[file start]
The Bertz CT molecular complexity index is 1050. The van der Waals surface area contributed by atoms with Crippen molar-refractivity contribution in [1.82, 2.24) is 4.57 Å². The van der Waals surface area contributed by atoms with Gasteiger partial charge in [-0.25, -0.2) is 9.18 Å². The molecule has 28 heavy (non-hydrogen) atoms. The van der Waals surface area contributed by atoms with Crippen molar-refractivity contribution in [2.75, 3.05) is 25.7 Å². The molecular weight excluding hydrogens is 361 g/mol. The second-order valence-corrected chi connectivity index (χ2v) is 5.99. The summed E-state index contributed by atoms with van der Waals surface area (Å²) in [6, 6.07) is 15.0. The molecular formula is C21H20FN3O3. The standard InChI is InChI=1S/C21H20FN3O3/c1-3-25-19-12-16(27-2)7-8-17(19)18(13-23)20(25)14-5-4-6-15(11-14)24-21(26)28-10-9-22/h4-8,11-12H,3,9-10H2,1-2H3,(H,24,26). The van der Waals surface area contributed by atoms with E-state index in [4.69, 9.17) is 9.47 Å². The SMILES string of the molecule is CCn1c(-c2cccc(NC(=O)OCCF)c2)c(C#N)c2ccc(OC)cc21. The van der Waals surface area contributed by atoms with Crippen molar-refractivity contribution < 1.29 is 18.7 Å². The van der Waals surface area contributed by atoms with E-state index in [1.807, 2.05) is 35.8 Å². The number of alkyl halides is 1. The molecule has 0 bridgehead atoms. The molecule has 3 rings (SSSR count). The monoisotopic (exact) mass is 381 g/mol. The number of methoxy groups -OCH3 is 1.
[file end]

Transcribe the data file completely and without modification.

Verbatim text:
The Bertz CT molecular complexity index is 1050. The van der Waals surface area contributed by atoms with Crippen molar-refractivity contribution in [1.82, 2.24) is 4.57 Å². The van der Waals surface area contributed by atoms with Gasteiger partial charge in [-0.25, -0.2) is 9.18 Å². The molecule has 28 heavy (non-hydrogen) atoms. The van der Waals surface area contributed by atoms with Crippen molar-refractivity contribution in [2.75, 3.05) is 25.7 Å². The molecular weight excluding hydrogens is 361 g/mol. The second-order valence-corrected chi connectivity index (χ2v) is 5.99. The summed E-state index contributed by atoms with van der Waals surface area (Å²) in [6, 6.07) is 15.0. The molecular formula is C21H20FN3O3. The standard InChI is InChI=1S/C21H20FN3O3/c1-3-25-19-12-16(27-2)7-8-17(19)18(13-23)20(25)14-5-4-6-15(11-14)24-21(26)28-10-9-22/h4-8,11-12H,3,9-10H2,1-2H3,(H,24,26). The van der Waals surface area contributed by atoms with E-state index in [4.69, 9.17) is 9.47 Å². The SMILES string of the molecule is CCn1c(-c2cccc(NC(=O)OCCF)c2)c(C#N)c2ccc(OC)cc21. The van der Waals surface area contributed by atoms with Crippen molar-refractivity contribution < 1.29 is 18.7 Å². The van der Waals surface area contributed by atoms with E-state index in [1.807, 2.05) is 35.8 Å². The number of alkyl halides is 1. The molecule has 0 bridgehead atoms. The molecule has 3 rings (SSSR count). The monoisotopic (exact) mass is 381 g/mol. The number of methoxy groups -OCH3 is 1.